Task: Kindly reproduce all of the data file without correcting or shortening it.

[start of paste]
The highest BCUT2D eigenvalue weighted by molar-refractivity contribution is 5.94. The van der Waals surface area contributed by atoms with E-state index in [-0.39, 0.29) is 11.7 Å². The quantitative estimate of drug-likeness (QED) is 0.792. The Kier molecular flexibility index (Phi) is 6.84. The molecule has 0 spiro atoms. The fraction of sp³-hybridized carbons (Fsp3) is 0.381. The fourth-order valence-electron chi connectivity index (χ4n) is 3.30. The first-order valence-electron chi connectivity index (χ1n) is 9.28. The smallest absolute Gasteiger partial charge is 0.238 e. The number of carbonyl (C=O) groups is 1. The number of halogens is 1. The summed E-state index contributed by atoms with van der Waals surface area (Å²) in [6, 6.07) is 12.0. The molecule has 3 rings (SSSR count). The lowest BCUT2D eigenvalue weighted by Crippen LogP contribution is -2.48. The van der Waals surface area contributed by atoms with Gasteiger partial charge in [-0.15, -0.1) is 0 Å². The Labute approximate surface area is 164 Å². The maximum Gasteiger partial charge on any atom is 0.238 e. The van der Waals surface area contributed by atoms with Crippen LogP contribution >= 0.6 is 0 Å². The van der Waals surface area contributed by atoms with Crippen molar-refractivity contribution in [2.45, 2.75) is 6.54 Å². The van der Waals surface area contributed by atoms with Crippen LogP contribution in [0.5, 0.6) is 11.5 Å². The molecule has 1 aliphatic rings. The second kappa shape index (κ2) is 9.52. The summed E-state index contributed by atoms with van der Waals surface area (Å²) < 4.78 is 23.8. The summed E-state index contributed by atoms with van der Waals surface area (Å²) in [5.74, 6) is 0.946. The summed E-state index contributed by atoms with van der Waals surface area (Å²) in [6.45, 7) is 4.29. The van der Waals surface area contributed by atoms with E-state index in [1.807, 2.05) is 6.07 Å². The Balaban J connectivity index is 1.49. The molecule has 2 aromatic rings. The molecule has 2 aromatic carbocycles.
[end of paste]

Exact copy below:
The highest BCUT2D eigenvalue weighted by molar-refractivity contribution is 5.94. The van der Waals surface area contributed by atoms with E-state index in [-0.39, 0.29) is 11.7 Å². The quantitative estimate of drug-likeness (QED) is 0.792. The Kier molecular flexibility index (Phi) is 6.84. The molecule has 0 spiro atoms. The fraction of sp³-hybridized carbons (Fsp3) is 0.381. The fourth-order valence-electron chi connectivity index (χ4n) is 3.30. The first-order valence-electron chi connectivity index (χ1n) is 9.28. The smallest absolute Gasteiger partial charge is 0.238 e. The number of carbonyl (C=O) groups is 1. The number of halogens is 1. The summed E-state index contributed by atoms with van der Waals surface area (Å²) in [6, 6.07) is 12.0. The molecule has 3 rings (SSSR count). The lowest BCUT2D eigenvalue weighted by Crippen LogP contribution is -2.48. The van der Waals surface area contributed by atoms with Gasteiger partial charge in [-0.15, -0.1) is 0 Å². The Labute approximate surface area is 164 Å². The maximum Gasteiger partial charge on any atom is 0.238 e. The van der Waals surface area contributed by atoms with Crippen LogP contribution >= 0.6 is 0 Å². The van der Waals surface area contributed by atoms with Crippen molar-refractivity contribution in [2.45, 2.75) is 6.54 Å². The van der Waals surface area contributed by atoms with Crippen LogP contribution in [0.5, 0.6) is 11.5 Å². The molecule has 1 aliphatic rings. The second kappa shape index (κ2) is 9.52. The summed E-state index contributed by atoms with van der Waals surface area (Å²) < 4.78 is 23.8. The summed E-state index contributed by atoms with van der Waals surface area (Å²) in [5.74, 6) is 0.946. The summed E-state index contributed by atoms with van der Waals surface area (Å²) in [6.45, 7) is 4.29. The van der Waals surface area contributed by atoms with E-state index in [1.807, 2.05) is 6.07 Å². The Balaban J connectivity index is 1.49. The molecule has 2 aromatic rings. The molecule has 2 aromatic carbocycles.